Is It Safe?

Those are the words I heard from my friend as I told her some details about my trip to Israel. For some reason, when she said those three words, I was immediately annoyed. The frustration wasn’t with her, it was more with the insinuation behind the question. “What are you talking about?” I asked with a bit of frustration, knowing full well what the question was. “Is it safe to be traveling to the Middle East right now?” This question made me even more annoyed – partially because I really don’t like that we say “Middle East” as if it’s a thing (I guess you can tell who coined the phrase…yeah Europe, I’m looking at you!), partially because it reminded me of this story (it’s not actually annoying at all; it’s actually really heart-wrenching) but mostly for the reason that I’ll talk about in this post.

The question, Is it safe? is oddly esoteric because it asks one question but means something else. It’s a completely relative question that’s dependent upon the person you’re asking. What my friend obviously meant was, Is it safe for you to be in Israel? I guess the answer to that question would be, as safe as it is for me to travel around an unfamiliar city in the U.S. or go down a dark alleyway alone. I don’t say this as a commentary on Americans traveling to seemingly dangerous countries. That’s not really my major concern. I say this as a commentary on how people view death and life.

Is it safe, is kind of like saying,will you come back alive? I confess, I am sometimes more blunt than I need to be so my response was “I don’t care if I die in Israel!” It’s true, though I probably could have gotten the point across differently. But either way, this is why: I once heard a story about a woman who was afraid of flying. She used to be ridiculously afraid of it until she realized that regardless of what she did, her life was in God’s hands. When it’s your time, that’s it, and there isn’t really anything you can do about it. Of course, I’m not saying we should all run into gun fights without bullet-proof vests because that seems like a really bad idea. But I don’t think it’s a bad idea to do seemingly unsafe things every once in a while. 

Having grown up fairly sheltered in suburban America, I know how safety feels. I know what it’s like to be able to walk around town at 11 pm and not have to worry about getting hurt. I know how it feels to wake up and go to sleep to the sound of a peaceful silence. I know how it looks to roll down your window in your car and talk to the guy next to you without being afraid that something bad might happen. But I also know what it’s like to be plagued by illness. I know what it’s like to experience loss. I know how it feels to endure pain.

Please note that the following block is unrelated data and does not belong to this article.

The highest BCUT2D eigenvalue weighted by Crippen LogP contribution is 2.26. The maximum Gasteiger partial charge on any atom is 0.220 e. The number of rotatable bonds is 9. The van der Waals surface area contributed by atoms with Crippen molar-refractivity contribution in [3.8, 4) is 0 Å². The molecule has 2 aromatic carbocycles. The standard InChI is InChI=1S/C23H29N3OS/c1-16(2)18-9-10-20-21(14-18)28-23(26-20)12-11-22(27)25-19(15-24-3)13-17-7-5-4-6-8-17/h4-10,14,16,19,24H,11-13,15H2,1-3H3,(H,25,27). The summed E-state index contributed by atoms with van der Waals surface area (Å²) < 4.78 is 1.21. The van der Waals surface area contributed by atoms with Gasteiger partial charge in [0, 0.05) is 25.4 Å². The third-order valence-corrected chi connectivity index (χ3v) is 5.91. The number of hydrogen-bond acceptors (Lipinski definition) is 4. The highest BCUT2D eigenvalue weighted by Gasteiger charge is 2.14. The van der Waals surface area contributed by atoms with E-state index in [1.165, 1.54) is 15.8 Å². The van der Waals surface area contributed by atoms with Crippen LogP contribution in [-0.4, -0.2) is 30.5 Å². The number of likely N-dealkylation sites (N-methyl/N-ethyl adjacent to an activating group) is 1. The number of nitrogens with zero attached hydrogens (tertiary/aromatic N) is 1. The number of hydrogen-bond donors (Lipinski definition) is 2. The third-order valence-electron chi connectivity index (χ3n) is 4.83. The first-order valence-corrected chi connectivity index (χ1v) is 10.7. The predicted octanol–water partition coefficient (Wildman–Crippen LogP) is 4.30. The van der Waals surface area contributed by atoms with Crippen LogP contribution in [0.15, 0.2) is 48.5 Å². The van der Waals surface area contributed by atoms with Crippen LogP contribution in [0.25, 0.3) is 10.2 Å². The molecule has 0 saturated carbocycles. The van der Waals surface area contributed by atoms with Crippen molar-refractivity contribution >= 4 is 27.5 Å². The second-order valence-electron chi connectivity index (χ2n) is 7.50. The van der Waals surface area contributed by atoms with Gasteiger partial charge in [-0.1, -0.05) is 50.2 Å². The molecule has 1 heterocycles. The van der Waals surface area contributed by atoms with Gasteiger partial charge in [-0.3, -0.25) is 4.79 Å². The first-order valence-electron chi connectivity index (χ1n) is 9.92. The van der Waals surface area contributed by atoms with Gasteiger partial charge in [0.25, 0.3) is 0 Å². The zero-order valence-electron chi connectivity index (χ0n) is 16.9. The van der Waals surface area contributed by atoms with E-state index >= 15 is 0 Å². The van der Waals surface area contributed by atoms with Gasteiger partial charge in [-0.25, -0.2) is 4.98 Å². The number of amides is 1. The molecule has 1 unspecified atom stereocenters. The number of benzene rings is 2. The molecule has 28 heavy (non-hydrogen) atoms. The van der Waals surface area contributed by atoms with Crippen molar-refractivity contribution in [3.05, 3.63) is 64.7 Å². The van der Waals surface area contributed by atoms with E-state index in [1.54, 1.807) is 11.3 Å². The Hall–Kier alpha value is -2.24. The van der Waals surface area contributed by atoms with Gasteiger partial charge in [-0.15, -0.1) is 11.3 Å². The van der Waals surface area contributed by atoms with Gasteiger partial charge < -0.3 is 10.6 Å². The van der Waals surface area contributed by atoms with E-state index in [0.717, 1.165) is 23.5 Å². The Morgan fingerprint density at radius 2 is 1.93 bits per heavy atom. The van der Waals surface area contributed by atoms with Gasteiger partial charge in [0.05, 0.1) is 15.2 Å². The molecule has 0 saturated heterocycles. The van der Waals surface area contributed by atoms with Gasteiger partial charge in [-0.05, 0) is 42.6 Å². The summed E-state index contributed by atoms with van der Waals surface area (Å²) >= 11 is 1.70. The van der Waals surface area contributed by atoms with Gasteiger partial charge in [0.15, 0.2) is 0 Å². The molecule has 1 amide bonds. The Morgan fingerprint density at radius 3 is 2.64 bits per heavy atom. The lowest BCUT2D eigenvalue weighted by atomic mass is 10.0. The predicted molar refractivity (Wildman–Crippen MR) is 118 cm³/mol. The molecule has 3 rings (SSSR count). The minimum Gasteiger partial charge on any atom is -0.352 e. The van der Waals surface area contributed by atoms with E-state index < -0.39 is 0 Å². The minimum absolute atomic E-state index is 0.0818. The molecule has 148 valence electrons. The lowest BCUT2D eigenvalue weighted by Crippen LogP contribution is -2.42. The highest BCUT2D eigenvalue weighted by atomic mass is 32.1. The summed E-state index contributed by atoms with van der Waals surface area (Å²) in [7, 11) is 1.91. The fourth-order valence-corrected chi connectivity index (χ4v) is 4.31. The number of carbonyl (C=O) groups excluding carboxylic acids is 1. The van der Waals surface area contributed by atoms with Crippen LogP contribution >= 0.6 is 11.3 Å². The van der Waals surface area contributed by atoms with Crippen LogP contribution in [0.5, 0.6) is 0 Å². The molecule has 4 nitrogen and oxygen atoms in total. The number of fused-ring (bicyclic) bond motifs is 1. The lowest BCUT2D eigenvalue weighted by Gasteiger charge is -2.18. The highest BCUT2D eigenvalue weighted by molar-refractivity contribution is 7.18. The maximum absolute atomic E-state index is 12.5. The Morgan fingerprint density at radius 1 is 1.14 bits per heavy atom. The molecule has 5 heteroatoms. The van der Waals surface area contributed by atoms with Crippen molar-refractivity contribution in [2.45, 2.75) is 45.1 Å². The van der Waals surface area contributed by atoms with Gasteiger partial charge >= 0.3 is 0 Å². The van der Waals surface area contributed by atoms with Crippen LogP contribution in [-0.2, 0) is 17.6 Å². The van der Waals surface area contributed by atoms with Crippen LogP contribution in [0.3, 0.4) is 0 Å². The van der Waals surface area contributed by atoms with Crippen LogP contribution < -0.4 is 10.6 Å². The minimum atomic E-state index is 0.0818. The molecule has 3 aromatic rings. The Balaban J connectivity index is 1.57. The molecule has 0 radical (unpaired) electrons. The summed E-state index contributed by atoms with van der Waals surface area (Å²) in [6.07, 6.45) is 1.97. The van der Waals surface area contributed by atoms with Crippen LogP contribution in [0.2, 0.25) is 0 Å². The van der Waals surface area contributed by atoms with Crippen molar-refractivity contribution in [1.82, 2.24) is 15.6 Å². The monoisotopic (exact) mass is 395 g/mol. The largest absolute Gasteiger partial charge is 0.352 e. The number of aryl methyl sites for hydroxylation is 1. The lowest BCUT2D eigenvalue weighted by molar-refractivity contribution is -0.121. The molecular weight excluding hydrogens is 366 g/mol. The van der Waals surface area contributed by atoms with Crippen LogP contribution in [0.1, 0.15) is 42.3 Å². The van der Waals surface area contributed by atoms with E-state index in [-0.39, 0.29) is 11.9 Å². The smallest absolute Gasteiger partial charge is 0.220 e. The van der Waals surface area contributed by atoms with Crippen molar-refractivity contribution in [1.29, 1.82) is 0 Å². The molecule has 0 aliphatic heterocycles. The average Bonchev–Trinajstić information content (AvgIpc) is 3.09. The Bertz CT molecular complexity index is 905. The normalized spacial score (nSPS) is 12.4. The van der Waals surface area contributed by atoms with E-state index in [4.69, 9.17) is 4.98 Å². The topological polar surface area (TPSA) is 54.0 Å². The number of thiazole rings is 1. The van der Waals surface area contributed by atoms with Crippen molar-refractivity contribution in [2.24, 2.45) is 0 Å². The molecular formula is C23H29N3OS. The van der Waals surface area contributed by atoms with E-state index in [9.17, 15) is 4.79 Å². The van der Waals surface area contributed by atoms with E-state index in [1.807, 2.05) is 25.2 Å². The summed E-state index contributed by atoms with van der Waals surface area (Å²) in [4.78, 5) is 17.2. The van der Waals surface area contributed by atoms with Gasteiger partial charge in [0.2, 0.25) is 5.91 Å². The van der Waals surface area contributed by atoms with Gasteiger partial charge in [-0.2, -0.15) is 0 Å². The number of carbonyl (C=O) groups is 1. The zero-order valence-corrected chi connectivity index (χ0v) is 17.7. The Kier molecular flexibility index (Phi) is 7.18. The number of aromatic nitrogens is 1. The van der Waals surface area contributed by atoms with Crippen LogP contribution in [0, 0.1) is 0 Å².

Regardless of how much you try to protect yourself, you can’t avoid life. And who would want to? How could you know real pleasure without real pain? How could you experience gains without losses? And how could you truly appreciate safety without even the slightest bit of danger?

That last bit may be arguable though. Maybe I should stop philosophizing.





We ordered Chinese today (since lately we almost never cook) and I opened my fortune cookie and read: Everything you are against weakens you. Everything you are for empowers you.

I started to put the fortune in my pocket and then I thought, What are you doing??? Why would you ever put a fortune in your pocket as if you’re going to hold on to it? Are you serious?!?!?! So then I threw it away.


Would life really be as good if you weren’t going to die at the end? It wouldn’t be like the eternity we’ll experience with God after death, it would be like everything we experience now, forever. We wouldn’t eternally be in the presence of God, we’d be always wanting more of Him but never getting it. Or maybe not. I guess you could argue that it would be like Eden before the fall, where we could eternally be in the presence of God. But then again, I heard an awesome talk about why we have it so much better than Adam and Eve because we know God in a way that could only happen through Jesus’ death because of the fall. But now I’m just rambling…


I also realize that this doesn’t take into account the fact that other people care if you live or die. I don’t think my friend asked the question because she thinks I should always stay home but because she was actually concerned about my safety. I don’t take that for granted at all. I’m really blessed to have such loving people around me.


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